8) Defendant no. 1 (father of the plaintiff) and son of Guralingappa Savadi did not file any written statement. Defendant nos. 2, 3 and 4 filed their separate written statements supporting the claim of the plaintiff. Defendant no. 5 (respondent no. 5 herein and son of Guralingappa Savadi), however, contested the suit. He, inter alia, contended that after the death of Guralingappa, an oral partition took place between defendant no. 1, defendant no. 5 and others and in the said partition, defendant no. 1 was allotted certain properties and defendant no. 5 was allotted certain other properties and defendant no. 8, Sumitra, wife of Guralingappa Savadi was allotted certain other properties. Defendant no. 5 further contended that defendant nos. 6 and 7 were not allotted any properties in the said alleged oral partition.
9) Defendant no. 5 further contended that one of the properties, namely, C.T.S. No. 774 and also certain other properties were not joint family properties.
10) The appellants claimed that they were also entitled to their share in the property. After framing the issues and recording the evidence, the trial court by its judgment and decree dated August 09, 2007 held that the suit schedule properties were joint family properties except CTS No. 774 (one of the house properties in plaint C schedule).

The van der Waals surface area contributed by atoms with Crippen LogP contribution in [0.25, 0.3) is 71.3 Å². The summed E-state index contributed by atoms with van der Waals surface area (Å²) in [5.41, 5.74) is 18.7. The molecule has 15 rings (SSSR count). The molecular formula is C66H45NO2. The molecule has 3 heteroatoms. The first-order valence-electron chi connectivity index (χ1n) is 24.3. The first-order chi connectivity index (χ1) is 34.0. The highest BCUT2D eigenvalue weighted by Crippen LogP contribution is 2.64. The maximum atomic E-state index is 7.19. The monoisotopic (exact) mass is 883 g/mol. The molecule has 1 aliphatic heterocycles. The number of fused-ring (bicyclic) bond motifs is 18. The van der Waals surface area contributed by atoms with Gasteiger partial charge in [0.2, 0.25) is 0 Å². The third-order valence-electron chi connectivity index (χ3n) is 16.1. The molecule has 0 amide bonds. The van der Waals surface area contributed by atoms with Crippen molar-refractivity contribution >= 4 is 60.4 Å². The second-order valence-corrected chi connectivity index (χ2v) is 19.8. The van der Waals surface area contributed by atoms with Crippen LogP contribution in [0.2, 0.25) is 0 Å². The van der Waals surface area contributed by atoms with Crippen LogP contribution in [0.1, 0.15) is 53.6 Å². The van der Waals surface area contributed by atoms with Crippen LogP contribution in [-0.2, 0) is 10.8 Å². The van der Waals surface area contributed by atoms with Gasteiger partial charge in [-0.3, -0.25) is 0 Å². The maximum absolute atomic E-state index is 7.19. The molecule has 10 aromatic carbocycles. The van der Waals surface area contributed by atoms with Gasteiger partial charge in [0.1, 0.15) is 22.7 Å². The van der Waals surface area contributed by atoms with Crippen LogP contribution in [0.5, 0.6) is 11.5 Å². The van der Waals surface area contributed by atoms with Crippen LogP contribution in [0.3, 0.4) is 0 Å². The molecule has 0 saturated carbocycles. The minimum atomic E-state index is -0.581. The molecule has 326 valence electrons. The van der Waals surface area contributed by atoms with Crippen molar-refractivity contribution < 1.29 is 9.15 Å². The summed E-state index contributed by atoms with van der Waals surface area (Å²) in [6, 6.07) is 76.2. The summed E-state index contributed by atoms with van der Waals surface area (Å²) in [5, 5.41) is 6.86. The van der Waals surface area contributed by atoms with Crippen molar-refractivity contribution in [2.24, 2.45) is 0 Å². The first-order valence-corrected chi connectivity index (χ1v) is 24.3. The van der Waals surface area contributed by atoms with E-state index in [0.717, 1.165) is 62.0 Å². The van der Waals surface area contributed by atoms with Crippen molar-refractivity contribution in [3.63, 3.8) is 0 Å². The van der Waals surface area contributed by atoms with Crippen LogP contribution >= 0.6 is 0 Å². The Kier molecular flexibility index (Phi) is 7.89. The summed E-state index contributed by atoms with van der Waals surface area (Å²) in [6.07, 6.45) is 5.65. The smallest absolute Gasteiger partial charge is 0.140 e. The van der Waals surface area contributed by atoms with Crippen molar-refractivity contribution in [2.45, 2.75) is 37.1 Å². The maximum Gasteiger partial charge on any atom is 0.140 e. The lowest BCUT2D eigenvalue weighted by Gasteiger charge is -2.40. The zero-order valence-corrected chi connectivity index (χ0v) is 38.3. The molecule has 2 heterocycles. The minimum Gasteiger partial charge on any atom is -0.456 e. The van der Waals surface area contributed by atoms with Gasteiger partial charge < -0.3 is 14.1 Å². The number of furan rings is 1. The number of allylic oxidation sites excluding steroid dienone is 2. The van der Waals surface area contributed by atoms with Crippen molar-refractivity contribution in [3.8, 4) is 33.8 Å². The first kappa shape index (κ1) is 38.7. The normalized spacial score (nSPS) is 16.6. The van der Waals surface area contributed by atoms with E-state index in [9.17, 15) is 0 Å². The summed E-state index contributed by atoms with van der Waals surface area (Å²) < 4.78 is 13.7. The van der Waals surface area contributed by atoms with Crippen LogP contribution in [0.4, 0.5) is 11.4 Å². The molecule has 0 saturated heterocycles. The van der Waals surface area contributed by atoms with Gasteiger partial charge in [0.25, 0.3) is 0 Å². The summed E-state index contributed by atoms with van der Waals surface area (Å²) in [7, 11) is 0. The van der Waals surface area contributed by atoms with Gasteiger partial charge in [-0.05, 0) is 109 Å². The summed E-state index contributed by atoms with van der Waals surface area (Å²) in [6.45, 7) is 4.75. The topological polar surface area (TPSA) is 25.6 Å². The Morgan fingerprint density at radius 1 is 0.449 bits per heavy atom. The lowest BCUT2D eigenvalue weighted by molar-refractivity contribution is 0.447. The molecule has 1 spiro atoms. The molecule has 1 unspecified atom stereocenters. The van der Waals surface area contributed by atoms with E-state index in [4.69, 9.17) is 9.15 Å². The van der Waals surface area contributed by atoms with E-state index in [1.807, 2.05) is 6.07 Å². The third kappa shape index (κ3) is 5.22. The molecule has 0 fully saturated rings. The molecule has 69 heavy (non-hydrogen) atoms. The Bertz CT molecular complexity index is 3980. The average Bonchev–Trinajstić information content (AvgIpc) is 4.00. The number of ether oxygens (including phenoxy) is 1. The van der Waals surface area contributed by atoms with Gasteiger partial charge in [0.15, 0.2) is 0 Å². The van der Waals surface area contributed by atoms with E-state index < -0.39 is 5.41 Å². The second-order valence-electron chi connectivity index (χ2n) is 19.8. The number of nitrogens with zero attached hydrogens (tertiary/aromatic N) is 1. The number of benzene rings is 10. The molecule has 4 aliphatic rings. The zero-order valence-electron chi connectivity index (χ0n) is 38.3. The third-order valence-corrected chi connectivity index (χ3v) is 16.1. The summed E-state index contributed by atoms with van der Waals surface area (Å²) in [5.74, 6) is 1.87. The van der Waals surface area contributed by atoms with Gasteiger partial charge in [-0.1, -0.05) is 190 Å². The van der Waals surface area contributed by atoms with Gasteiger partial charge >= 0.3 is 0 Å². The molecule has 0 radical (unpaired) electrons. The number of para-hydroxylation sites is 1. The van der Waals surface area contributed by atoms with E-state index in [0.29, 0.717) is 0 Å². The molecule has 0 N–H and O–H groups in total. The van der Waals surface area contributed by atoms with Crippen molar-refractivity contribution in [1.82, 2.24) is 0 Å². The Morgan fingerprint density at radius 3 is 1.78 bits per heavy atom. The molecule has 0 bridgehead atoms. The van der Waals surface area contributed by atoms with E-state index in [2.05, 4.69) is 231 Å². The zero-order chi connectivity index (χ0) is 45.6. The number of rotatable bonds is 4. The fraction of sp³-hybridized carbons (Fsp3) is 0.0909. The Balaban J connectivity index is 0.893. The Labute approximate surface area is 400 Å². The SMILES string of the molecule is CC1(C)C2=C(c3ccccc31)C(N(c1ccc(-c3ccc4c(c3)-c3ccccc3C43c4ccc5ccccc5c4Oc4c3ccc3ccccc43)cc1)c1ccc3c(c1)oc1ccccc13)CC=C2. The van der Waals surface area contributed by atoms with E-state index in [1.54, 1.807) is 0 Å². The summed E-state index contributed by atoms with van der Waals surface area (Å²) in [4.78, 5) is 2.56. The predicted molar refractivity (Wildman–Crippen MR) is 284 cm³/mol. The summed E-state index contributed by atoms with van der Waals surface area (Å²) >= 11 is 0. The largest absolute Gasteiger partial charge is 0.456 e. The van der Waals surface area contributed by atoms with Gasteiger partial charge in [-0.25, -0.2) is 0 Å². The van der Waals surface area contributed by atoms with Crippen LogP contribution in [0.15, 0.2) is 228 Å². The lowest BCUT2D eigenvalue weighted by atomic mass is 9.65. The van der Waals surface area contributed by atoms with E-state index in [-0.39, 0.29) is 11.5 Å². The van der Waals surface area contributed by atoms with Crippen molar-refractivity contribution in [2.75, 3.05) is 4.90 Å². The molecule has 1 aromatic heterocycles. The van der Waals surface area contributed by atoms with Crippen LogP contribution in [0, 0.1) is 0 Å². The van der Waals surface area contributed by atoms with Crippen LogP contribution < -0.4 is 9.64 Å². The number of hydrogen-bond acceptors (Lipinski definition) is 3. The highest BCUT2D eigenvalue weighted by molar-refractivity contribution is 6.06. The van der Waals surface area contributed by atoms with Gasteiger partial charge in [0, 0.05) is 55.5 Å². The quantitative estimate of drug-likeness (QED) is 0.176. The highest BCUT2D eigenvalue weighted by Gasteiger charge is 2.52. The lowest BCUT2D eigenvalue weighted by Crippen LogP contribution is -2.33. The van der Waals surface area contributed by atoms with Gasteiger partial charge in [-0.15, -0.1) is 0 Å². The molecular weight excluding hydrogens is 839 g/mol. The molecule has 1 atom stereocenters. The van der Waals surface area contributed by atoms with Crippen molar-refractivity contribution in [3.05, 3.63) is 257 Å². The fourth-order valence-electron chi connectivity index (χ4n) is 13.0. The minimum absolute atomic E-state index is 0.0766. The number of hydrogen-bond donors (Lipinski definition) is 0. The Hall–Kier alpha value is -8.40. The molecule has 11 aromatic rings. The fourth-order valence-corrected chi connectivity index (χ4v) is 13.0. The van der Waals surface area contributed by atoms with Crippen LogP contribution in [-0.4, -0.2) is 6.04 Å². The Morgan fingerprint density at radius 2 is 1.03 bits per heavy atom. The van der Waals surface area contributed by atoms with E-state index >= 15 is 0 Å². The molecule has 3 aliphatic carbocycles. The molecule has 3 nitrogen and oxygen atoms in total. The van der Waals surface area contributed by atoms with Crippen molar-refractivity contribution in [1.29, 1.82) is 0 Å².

11) The trial court held that the plaintiff, defendant nos. 2 to 4 were entitled to 1/8th share in the joint family properties. The trial court further noted that defendant no. 8 (wife of Gurulingappa Savadi) died during the pendency of the suit intestate and her share devolved in favour of defendants no. 1 and 5 only and, therefore, defendant nos. 1 and 2 were entitled to ½ share in the said share. The trial court passed the following order:
“The suit of the plaintiff is decreed holding that the plaintiff is entitled for partition and separate possession of his 1/8th share in the suit ‘B’, ‘C’ and ‘D’ schedule properties (except CTS No. 774) and also in respect of the Machinery’s stated in the report of the commissioner. The commissioners report Ex. P16 which contains the list of machinery’s to form part of the decree.
The defendants 2 to 4 are each entitled to a/8th share and the 5th defendant is entitled for 4/8 share in the above said properties.”
12) The trial court, thus, denied any share to the appellants.
13) Aggrieved by the said judgment and decree of the trial court, the defendant nos. 6 and 7 filed an appeal bearing R.F.A. No. 322 of 2008 before the High Court seeking equal share as that of the sons of the propositus, namely, defendant nos. 1 and 5.